Hymns for a Better Africa

Photo Credit: Sarah Wanyana.

ROCK SPRINGS — The African Children’s Choir will be making an appearance in Rock Springs next week on March 13 at 7:00 p.m. at the Rock Springs Evangelical Free Church. A free concert featuring 17 children from the country of Uganda will delight the audience with African hymns.

Behind the music and singing is a story of hope which sets the foundation for the world’s oldest traveling children’s choir.

The Singing Boy

Ray Barnett, the founder of the choir, was working with a persecuted church in the 1970’s. Barnett’s work eventually led him to Uganda during the country’s bloody civil war in the 80’s.

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On one of his trips in 1984, he gave a ride to a little boy who had lost both of his parents in the civil war. During the ride, the little boy sang praise songs. In Barnett’s mind, that little boy helped portray the potential of Africa. The small voice inspired an idea to bring a choir to the Western world to help raise money for an orphanage.

Fast forward to 2019, The African Children’s Choir now has several different programs to help support thousands of children obtain an education. Over 52,000 children have been educated through the efforts of the choir and over 100,000 people have directly been helped throughout the years.

A Hope for a Vision

Many years have passed since the first choir member was selected. During a concert in the 90’s, current Choir Manager, Tina Sipp, first encountered the precious children and their potential.

Moved by the performacne, Sipp acted upon her passion for the children and the choir. Sixteen years have now passed since she joined the choir’s efforts.

“We’re trying to provide an opportunity for children to break the cycle of poverty,” Sipp said. “Also, to be effective change makers.”

The selection of children for the choir is a thorough process. Due to the large amount of needful situations, the program carefully selects children of families in dire circumstances.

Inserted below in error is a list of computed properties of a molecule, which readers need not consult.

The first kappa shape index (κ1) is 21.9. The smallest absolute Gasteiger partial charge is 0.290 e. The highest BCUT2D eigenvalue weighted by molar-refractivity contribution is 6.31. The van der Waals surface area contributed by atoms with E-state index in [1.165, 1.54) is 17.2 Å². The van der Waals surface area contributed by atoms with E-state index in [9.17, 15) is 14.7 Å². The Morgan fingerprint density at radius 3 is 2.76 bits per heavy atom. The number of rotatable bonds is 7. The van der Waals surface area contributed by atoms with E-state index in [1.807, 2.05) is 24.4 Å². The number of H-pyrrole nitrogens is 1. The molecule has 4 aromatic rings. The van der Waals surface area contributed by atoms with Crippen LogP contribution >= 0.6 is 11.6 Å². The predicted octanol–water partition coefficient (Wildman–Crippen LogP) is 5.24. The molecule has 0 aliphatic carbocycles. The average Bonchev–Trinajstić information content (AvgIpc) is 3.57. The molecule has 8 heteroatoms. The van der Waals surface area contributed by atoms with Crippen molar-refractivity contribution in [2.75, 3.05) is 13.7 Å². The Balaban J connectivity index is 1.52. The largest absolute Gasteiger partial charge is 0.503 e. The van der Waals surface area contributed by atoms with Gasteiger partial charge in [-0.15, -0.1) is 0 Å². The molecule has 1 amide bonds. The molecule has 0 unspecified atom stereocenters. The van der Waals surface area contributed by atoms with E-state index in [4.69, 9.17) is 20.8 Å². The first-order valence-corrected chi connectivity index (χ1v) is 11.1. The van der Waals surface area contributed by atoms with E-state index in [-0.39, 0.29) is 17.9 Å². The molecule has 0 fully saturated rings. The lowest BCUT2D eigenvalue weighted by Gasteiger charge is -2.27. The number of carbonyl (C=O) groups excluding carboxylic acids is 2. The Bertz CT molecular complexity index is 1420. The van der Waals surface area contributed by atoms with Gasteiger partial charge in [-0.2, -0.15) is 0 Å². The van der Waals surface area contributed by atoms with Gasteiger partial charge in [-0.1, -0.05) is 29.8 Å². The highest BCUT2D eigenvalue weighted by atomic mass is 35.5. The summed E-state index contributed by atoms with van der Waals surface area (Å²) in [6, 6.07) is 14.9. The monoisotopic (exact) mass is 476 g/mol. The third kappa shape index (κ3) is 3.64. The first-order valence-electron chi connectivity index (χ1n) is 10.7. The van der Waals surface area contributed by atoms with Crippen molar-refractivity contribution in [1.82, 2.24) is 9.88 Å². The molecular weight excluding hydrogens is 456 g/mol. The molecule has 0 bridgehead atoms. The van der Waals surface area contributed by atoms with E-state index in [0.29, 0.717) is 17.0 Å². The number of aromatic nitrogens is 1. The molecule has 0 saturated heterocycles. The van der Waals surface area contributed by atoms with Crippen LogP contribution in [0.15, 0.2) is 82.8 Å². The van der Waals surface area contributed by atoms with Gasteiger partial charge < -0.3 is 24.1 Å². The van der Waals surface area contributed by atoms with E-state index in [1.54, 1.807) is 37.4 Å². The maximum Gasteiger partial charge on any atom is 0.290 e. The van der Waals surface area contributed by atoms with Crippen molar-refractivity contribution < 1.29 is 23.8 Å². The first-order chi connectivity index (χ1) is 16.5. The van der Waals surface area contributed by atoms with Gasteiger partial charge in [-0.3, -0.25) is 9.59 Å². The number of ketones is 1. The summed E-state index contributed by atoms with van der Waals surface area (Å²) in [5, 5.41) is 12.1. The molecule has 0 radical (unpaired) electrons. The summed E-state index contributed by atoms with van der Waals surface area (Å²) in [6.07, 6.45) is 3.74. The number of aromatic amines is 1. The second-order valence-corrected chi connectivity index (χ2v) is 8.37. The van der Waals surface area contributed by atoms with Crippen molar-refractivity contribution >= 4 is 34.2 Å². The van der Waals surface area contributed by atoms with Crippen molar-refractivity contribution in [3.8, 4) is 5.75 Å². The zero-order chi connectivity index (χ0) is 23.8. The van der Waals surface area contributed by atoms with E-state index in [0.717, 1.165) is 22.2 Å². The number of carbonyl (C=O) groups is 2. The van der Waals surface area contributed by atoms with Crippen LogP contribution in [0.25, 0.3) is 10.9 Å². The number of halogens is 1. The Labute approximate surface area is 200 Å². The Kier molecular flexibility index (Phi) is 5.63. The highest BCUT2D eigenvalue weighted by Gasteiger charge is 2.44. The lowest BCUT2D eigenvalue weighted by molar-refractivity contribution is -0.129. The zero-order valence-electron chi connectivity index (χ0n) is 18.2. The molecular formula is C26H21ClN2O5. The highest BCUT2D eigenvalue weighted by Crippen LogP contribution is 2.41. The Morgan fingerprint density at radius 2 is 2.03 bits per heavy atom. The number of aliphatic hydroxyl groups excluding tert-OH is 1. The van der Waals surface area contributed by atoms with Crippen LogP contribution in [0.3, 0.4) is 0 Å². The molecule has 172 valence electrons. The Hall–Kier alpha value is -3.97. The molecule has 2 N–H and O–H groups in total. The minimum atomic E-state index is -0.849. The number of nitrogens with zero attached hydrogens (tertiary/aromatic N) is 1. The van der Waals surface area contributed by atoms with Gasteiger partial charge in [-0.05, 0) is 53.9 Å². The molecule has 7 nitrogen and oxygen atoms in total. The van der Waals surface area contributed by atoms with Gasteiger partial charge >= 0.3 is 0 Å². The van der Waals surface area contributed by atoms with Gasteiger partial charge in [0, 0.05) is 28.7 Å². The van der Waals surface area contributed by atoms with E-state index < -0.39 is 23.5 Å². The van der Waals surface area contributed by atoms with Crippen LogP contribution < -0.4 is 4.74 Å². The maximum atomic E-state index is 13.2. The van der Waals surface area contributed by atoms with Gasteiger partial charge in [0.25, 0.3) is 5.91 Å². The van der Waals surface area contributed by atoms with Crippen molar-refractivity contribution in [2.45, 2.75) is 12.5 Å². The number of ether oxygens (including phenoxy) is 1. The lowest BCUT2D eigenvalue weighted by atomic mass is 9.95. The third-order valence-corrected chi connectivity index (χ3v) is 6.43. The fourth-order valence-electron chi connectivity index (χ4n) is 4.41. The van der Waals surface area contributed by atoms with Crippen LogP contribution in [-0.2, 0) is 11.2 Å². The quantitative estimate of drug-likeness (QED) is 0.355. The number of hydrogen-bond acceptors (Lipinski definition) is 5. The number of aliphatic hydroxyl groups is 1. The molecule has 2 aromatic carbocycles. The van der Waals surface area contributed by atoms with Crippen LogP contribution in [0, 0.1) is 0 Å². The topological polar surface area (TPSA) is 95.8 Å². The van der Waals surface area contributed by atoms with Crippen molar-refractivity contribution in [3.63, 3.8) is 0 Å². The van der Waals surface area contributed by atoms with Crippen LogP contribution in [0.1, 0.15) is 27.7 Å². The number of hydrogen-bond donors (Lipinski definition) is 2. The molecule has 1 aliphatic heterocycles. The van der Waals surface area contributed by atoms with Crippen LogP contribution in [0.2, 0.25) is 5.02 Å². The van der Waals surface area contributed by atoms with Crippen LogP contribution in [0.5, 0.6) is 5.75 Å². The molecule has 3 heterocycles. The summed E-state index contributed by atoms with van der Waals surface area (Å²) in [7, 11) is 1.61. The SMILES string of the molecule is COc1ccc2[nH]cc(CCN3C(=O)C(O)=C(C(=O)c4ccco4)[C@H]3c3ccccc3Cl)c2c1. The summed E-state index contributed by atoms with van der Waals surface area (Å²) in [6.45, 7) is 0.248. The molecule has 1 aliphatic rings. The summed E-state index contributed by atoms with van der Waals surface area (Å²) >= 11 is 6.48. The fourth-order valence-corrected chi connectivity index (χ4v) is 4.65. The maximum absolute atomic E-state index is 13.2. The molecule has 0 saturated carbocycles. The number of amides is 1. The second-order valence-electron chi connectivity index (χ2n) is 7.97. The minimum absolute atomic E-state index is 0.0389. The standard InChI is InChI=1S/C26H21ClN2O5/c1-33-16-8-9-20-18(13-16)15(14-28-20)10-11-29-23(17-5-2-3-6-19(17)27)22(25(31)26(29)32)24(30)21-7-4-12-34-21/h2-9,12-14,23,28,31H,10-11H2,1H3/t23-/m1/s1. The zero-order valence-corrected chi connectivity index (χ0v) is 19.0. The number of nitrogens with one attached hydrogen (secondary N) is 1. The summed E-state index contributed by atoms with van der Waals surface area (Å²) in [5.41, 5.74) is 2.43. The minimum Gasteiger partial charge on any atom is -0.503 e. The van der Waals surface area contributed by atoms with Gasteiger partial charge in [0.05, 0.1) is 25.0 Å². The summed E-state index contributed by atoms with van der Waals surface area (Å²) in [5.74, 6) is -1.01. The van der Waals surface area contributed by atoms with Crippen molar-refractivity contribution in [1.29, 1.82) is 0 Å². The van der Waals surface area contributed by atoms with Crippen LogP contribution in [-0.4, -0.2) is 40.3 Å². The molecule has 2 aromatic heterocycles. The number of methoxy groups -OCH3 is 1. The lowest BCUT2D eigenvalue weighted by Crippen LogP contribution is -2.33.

The children come into the program without any knowledge of the English language. Six months of training prepare the kids for the nine month long tour that they take on afterwards. The generosity of families and churches in countless communities sustain the choir’s lodging and food needs. After the 15 month experience, the children go back home with what Sipp hopes is a renewed vision for their lives.

“The most important thing they go back with is a vision,” Sipp said. “I think that is what every child goes back home with. Before they come, their life experience is about a two-to-five mile radius. It’s hard to catch a vision for your life when that’s all you have seen. This just helps them see that they have an option with what they want to do in their lives.”

The program aims not to take children out of Africa, but to help enable them to become the change makers needed in order to face the challenges in Africa.

“We kind of get this image of Africa being beyond hope or just a pathetic place, yet this culture has wealth that the West may never see again. I think it’s important for us to gain a new perspective on wealth and poverty,” Sipp said.

While the children will obtain an education, the audience will also gain an important message.

“That’s what people get out of this concert,” Sipp said. “They see these children who have so little materially give so much. They are full of wealth in a different way. I think there is a longing in the Western heart for what these children have.”

Concert goers will receive a free ticket to watch, but donations will be welcomed warmly and with purpose. Sipp hopes that the concert goes beyond the music for those in attendance. She also desires that the audience of Sweetwater County will not feel sorry for the children, but see their true potential just as she did during her first concert.

“Make an investment in a life. We can make a difference. We don’t have to change every child in Africa. We don’t need to change the world, we need to change a person,” Sipp said.

By avoiding the lens of sympathy, one can stand behind the children on the stage which will ultimately change the course of many lives in Africa.